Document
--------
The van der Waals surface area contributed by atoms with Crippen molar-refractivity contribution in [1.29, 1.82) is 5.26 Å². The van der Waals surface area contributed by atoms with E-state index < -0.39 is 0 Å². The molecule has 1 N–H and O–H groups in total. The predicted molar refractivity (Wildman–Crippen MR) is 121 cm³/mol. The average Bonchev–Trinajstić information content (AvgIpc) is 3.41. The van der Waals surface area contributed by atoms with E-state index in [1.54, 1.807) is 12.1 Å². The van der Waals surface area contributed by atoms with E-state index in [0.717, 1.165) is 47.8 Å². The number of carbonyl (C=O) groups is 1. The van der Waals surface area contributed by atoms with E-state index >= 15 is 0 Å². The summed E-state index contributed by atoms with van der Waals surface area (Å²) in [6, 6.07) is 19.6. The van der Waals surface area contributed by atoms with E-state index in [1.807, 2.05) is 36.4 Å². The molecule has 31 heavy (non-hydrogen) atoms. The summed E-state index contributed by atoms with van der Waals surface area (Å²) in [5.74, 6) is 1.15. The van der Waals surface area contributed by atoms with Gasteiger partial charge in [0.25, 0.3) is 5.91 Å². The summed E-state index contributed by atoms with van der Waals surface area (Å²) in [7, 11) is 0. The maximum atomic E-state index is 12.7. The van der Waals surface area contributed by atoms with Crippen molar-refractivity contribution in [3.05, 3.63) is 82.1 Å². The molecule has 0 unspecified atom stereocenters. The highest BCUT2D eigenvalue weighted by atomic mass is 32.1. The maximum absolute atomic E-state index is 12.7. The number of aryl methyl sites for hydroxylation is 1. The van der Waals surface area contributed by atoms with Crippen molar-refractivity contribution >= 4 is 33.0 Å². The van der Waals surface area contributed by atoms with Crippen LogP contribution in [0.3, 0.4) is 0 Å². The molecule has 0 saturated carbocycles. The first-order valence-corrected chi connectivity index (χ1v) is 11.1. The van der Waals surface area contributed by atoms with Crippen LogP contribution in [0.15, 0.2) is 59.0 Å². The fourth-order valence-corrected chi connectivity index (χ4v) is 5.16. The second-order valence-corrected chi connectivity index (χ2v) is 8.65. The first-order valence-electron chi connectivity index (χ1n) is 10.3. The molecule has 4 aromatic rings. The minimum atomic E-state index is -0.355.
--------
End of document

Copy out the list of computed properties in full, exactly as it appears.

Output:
The van der Waals surface area contributed by atoms with Crippen molar-refractivity contribution in [1.29, 1.82) is 5.26 Å². The van der Waals surface area contributed by atoms with E-state index < -0.39 is 0 Å². The molecule has 1 N–H and O–H groups in total. The predicted molar refractivity (Wildman–Crippen MR) is 121 cm³/mol. The average Bonchev–Trinajstić information content (AvgIpc) is 3.41. The van der Waals surface area contributed by atoms with E-state index in [1.54, 1.807) is 12.1 Å². The van der Waals surface area contributed by atoms with E-state index in [0.717, 1.165) is 47.8 Å². The number of carbonyl (C=O) groups is 1. The van der Waals surface area contributed by atoms with E-state index >= 15 is 0 Å². The summed E-state index contributed by atoms with van der Waals surface area (Å²) in [6, 6.07) is 19.6. The van der Waals surface area contributed by atoms with E-state index in [1.807, 2.05) is 36.4 Å². The molecule has 31 heavy (non-hydrogen) atoms. The summed E-state index contributed by atoms with van der Waals surface area (Å²) in [5.74, 6) is 1.15. The van der Waals surface area contributed by atoms with Gasteiger partial charge in [0.25, 0.3) is 5.91 Å². The summed E-state index contributed by atoms with van der Waals surface area (Å²) in [7, 11) is 0. The maximum atomic E-state index is 12.7. The van der Waals surface area contributed by atoms with Crippen molar-refractivity contribution in [3.05, 3.63) is 82.1 Å². The molecule has 0 unspecified atom stereocenters. The highest BCUT2D eigenvalue weighted by atomic mass is 32.1. The maximum absolute atomic E-state index is 12.7. The number of aryl methyl sites for hydroxylation is 1. The van der Waals surface area contributed by atoms with Crippen molar-refractivity contribution >= 4 is 33.0 Å². The van der Waals surface area contributed by atoms with Crippen LogP contribution in [0.3, 0.4) is 0 Å². The molecule has 0 saturated carbocycles. The first-order valence-corrected chi connectivity index (χ1v) is 11.1. The van der Waals surface area contributed by atoms with Crippen LogP contribution in [0.15, 0.2) is 59.0 Å². The fourth-order valence-corrected chi connectivity index (χ4v) is 5.16. The second-order valence-corrected chi connectivity index (χ2v) is 8.65. The first-order valence-electron chi connectivity index (χ1n) is 10.3. The molecule has 4 aromatic rings. The minimum atomic E-state index is -0.355.